Third, and related to the second, the move firmly positions him as among the contenders for a bigger job at Citi in time. Whether he might ever want such a thing is a different matter, but he will now at least be sitting in New York should it come about.

Career trajectory

Raghavan’s new role reflects quite the progression from where he was 20 years earlier. Back in the early 2000s, when he was running JPMorgan’s European convertible bond franchise, he proved to be an astute marketer of that product and of himself – a characteristic not lost on some of his rivals in the market at the time.

Viswas Raghavan | Photo: Getty

Since then, of course, his career trajectory has eclipsed many of those rivals. Staying at the most profitable bank in the industry for so long would not have been a tough choice, but being able to be repeatedly promoted to senior roles within JPMorgan is certainly something that only a select few achieve.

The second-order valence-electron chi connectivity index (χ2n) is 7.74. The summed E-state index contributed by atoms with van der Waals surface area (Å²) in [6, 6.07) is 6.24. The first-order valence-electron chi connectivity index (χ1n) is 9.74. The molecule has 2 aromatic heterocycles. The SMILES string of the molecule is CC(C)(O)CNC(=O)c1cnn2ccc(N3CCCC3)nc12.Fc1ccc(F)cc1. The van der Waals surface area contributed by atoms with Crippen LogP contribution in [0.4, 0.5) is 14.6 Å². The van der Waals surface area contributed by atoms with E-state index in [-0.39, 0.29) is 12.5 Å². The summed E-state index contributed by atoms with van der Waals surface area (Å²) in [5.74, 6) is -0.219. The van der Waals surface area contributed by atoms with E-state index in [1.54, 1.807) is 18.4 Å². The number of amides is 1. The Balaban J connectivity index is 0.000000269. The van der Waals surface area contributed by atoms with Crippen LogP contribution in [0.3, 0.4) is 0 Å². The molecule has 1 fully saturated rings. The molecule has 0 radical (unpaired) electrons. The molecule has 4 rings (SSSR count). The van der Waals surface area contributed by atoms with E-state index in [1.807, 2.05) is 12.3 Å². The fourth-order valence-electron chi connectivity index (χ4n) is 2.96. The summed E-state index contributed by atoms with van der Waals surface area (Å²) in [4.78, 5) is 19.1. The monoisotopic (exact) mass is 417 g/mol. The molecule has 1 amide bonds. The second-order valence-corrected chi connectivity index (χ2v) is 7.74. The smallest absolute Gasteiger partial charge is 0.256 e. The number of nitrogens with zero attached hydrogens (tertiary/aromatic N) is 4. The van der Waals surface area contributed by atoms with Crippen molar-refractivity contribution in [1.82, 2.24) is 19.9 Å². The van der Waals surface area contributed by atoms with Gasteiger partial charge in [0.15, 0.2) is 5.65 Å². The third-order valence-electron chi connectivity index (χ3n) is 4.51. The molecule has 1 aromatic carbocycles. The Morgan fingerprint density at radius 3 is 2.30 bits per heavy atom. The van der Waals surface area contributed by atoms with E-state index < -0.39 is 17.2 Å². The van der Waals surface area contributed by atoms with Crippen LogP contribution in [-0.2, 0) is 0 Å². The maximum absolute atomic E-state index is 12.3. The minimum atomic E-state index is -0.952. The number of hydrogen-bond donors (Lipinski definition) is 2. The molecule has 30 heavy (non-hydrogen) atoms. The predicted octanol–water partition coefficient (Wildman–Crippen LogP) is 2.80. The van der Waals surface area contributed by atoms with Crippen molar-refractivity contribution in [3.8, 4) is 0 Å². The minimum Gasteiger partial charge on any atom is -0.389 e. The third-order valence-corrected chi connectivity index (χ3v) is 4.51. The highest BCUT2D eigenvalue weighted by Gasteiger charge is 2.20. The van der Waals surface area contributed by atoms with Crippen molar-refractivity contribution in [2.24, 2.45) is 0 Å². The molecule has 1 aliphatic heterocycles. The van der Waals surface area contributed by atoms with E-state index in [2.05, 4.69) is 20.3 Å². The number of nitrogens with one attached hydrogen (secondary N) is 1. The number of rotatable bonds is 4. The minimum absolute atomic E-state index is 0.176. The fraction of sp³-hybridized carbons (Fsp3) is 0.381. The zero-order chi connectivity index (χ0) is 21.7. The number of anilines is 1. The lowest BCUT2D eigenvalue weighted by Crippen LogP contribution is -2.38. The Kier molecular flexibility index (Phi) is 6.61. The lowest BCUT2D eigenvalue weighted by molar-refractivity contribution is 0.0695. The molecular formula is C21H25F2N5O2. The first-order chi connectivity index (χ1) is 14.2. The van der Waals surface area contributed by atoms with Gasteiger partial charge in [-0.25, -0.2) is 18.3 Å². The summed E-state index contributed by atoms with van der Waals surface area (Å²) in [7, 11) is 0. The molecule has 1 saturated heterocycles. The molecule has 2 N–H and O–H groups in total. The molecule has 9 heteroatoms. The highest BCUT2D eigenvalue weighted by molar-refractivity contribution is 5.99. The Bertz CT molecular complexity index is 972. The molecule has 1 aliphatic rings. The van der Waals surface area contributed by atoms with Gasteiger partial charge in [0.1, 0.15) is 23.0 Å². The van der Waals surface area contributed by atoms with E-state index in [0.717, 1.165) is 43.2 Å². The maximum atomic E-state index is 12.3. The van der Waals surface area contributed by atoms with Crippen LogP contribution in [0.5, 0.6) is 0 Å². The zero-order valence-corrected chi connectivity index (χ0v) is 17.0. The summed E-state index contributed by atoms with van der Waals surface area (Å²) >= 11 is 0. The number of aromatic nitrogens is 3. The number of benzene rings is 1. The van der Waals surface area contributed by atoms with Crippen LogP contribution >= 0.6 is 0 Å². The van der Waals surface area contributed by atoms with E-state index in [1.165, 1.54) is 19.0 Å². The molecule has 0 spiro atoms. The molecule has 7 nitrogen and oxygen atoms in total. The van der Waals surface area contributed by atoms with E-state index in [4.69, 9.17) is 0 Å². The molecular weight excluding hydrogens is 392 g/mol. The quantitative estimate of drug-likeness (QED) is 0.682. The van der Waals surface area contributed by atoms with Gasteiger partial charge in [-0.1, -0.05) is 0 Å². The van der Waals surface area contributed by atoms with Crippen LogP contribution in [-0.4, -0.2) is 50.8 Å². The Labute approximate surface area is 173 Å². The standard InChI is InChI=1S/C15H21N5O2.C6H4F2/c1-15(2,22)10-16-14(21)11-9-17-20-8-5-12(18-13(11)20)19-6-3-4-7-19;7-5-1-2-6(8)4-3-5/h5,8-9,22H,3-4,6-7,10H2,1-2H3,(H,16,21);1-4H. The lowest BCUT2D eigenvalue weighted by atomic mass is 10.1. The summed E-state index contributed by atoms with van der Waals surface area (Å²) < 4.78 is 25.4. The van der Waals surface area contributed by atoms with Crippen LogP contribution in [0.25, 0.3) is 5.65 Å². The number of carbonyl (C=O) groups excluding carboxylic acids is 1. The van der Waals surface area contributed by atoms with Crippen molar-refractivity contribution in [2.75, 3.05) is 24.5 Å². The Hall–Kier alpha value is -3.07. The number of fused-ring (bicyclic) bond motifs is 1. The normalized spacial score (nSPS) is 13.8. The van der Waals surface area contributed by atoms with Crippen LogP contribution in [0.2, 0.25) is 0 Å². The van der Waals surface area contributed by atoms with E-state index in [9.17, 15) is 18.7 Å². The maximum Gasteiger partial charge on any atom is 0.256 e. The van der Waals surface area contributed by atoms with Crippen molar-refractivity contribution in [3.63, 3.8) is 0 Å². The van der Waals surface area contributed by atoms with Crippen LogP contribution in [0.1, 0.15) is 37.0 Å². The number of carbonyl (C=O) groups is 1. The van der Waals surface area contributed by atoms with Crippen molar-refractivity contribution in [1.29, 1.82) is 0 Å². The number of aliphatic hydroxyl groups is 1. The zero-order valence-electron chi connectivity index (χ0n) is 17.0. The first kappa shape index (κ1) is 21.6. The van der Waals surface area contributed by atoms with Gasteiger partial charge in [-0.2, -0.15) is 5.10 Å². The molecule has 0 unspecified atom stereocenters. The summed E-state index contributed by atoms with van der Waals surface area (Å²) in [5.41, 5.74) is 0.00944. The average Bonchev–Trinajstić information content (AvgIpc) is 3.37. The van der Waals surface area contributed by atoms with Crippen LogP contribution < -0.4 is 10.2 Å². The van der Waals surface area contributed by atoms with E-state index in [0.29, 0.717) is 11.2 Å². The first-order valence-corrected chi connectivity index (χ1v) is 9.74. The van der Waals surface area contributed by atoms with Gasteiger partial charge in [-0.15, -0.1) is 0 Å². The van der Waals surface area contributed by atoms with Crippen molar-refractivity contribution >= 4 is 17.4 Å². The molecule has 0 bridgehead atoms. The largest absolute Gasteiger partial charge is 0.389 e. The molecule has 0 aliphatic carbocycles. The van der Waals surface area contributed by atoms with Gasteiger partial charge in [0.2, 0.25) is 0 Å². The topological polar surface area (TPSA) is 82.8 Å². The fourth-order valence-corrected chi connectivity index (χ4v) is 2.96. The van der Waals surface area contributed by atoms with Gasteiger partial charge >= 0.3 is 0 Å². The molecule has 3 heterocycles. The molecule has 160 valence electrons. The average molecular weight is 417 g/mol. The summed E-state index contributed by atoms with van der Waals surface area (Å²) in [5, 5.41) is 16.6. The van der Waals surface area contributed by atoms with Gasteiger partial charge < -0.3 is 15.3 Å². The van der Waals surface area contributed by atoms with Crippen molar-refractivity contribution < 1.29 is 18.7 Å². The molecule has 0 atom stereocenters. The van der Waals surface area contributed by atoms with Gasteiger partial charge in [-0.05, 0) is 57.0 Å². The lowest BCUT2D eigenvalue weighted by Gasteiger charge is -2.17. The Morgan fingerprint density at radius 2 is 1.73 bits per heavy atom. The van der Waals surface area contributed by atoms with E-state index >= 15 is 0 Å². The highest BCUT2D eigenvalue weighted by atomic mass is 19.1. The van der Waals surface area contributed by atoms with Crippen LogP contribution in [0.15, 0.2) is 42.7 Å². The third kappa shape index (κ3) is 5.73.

It has always been remarkable how many bankers from an equity capital markets background eventually end up in senior divisional or group-wide roles.

The theory has often been that a background in ECM, working with a roster of highly varied clients who are not repeat issuers in the manner of a supranational debt client, fosters more of a strategic approach to business.

Raghavan’s path – culminating in this latest move – may be the perfect illustration of this. He has proved himself highly adept at transitioning from capital markets specialist into broader operational management roles, and has earned his chops doing that in the fragmented region of Europe while helping to manage JPMorgan’s response to Brexit.

Splashing the cash

But what about for Citi? Does his arrival really say something about the bank’s appetite for its investment bank, as some observers might be tempted to conclude?